A Funny Kind Of Populist
The rhetoric is merely going to ramp up. Fresh off an astonishing day of victories in three states, Rick Santorum, who as a Virginia resident represented Pennsylvania in the United States Senate, will continue to be described favorably by the mainstream media. The characterization by Jim Rutenberg of The New York Times was typical when today he remarked "Mr. Santorum, whose appeal has been built on a populist message and a loyal following among conservative voters..."
Rick Santorum for months has been described as a "populist," the candidate promoting a "populist message," or embodying "populism." Beyond the easy labels, however, lies an ugly reality. Dictionary.com defines populism as "A political philosophy supporting the rights and power of the people in their struggle against the privileged elite." ABC News' blog The Note tells of an appearance in Colorado in which
GOP contender Rick Santorum had a heated exchange with a mother and her sick young son Wednesday, arguing that drug companies were entitled to charge whatever the market demanded for life-saving therapies. Santorum, himself the father of a child with a rare genetic disorder, compared buying drugs to buying an iPad, and said demand would determine the cost of medical therapies.
“People have no problem paying $900 for an iPad,” Santorum said, “but paying $900 for a drug they have a problem with — it keeps you alive. Why? Because you’ve been conditioned to think health care is something you can get without having to pay for it.”
The mother said the boy was on the drug Abilify, used to treat schizophrenia, and that, on paper, its costs would exceed $1 million each year. Santorum said drugs take years to develop and cost millions of dollars to produce, and manufacturers need to turn a profit or they would stop developing new drugs.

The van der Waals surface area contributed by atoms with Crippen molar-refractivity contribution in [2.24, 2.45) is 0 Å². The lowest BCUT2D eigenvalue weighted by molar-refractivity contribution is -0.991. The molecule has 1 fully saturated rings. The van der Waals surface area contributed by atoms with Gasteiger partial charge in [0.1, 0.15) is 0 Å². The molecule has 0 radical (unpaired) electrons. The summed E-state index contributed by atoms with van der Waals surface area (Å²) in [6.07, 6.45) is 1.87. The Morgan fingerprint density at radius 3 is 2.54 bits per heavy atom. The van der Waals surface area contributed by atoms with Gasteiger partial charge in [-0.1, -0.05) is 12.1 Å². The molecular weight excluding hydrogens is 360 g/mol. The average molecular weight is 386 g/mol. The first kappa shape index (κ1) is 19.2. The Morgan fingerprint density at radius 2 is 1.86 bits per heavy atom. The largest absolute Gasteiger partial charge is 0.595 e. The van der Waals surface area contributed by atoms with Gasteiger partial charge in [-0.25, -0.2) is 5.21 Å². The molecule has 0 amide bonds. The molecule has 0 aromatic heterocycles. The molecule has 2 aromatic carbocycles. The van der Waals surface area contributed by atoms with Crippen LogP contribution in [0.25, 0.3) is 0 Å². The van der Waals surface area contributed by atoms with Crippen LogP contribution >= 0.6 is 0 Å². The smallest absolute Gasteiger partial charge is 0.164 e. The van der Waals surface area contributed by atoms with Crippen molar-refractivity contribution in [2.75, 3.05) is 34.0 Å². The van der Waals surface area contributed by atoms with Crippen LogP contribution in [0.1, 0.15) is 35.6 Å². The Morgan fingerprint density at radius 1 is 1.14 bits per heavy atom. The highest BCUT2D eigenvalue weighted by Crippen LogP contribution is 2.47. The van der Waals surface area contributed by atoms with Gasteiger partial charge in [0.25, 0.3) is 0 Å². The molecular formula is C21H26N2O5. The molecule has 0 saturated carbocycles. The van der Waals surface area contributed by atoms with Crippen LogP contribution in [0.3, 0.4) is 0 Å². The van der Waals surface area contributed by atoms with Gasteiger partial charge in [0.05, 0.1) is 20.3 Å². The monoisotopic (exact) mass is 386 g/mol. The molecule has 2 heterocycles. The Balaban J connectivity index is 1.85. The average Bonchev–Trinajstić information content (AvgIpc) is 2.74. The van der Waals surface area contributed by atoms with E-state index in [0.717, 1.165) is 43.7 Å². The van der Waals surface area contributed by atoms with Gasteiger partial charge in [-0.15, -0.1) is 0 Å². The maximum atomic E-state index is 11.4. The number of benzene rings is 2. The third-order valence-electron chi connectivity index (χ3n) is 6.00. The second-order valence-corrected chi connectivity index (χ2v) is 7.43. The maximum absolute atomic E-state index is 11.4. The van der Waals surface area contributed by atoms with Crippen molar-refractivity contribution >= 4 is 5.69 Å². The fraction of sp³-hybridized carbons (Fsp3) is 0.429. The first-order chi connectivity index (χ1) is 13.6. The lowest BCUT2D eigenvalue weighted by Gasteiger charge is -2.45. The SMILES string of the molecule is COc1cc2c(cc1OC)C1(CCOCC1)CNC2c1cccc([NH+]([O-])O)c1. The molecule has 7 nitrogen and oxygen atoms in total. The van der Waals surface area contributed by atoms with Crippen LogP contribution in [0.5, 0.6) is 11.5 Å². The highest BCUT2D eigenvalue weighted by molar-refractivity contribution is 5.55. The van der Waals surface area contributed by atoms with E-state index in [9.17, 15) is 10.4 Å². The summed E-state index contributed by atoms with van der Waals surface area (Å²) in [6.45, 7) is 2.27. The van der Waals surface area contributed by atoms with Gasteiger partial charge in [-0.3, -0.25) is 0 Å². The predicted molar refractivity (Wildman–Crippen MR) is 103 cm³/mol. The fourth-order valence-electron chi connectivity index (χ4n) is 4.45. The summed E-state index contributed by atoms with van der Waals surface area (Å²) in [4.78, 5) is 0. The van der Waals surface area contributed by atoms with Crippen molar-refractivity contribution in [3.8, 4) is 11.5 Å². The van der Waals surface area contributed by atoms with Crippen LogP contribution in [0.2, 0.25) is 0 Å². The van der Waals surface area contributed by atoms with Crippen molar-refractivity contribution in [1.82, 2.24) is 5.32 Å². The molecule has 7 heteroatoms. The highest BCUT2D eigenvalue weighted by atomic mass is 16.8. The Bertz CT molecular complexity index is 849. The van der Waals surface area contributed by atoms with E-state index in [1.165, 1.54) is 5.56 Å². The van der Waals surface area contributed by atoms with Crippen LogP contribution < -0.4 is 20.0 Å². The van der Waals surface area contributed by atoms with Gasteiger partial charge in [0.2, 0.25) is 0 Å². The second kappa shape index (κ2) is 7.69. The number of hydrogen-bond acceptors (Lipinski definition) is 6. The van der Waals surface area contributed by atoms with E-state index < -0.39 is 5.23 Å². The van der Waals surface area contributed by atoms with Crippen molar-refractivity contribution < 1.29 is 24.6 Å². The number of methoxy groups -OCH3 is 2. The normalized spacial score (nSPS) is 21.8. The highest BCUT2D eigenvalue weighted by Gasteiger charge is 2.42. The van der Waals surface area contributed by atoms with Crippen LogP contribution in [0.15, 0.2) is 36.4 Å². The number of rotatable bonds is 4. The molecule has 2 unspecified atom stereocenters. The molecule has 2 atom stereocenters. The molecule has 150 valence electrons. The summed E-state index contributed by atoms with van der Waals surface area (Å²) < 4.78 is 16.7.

“You have that drug, and maybe you’re alive today because people have a profit motive to make that drug,” Santorum said. “There are many people sick today who, 10 years from now, are going to be alive because of some drug invented in the next 10 years. If we say: ‘You drug companies are greedy and bad, you can’t make a return on your money,’ then we will freeze innovation.”
Santorum told a large Tea Party crowd here that he sympathized with the boy’s case, but he also believed in the marketplace. “He’s alive today because drug companies provide care,” Santorum said. “And if they didn’t think they could make money providing that drug, that drug wouldn’t be here. I sympathize with these compassionate cases. … I want your son to stay alive on much-needed drugs. Fact is, we need companies to have incentives to make drugs. If they don’t have incentives, they won’t make those drugs. We either believe in markets or we don’t.”
Perhaps the journalists who label Santorum a populist don't believe that children in need of lifesaving care qualify as people, or that drug companies are among the privileged elite. But as Marcia Angell explained in The New York Review of Books in 2004
Drug companies reveal very little about the most crucial aspects of their business. We know next to nothing about how much they spend to bring each drug to market or what they spend it on. (We know that it is not $802 million, as some industry apologists have recently claimed.) Nor do we know what their gigantic “marketing and administration” budgets cover. We don’t even know the prices they charge their various customers. Perhaps most important, we do not know the results of the clinical trials they sponsor—only those they choose to make public, which tend to be the most favorable findings. (The FDA is not allowed to reveal the results it has.) The industry claims all of this is “proprietary” information. Yet, unlike other businesses, drug companies are dependent on the public for a host of special favors—including the rights to NIH-funded research, long periods of market monopoly, and multiple tax breaks that almost guarantee a profit. Because of these special favors and the importance of its products to public health, as well as the fact that the government is a major purchaser of its products, the pharmaceutical industry should be regarded much as a public utility.
That seems to be a pretty good description of a "privileged elite," and one Rick Santorum heartily defends. And if the ex-Senator believes that we must place our undying faith in the "market," no matter its excesses, he might want to be reminded of what one apparent liberal a couple of thousand years ago thought of market excesses:
And Jesus entered the temple and drove out all who sold and bought in the temple, and he overturned the tables of the money-changers and the seats of those who sold pigeons. It is written "My house shall be called a house of prayer but you make it a den of robbers."
But to Rick Santorum, who believes "we either believe in markets or we don't," Jesus Christ might not be the only god worthy of worship.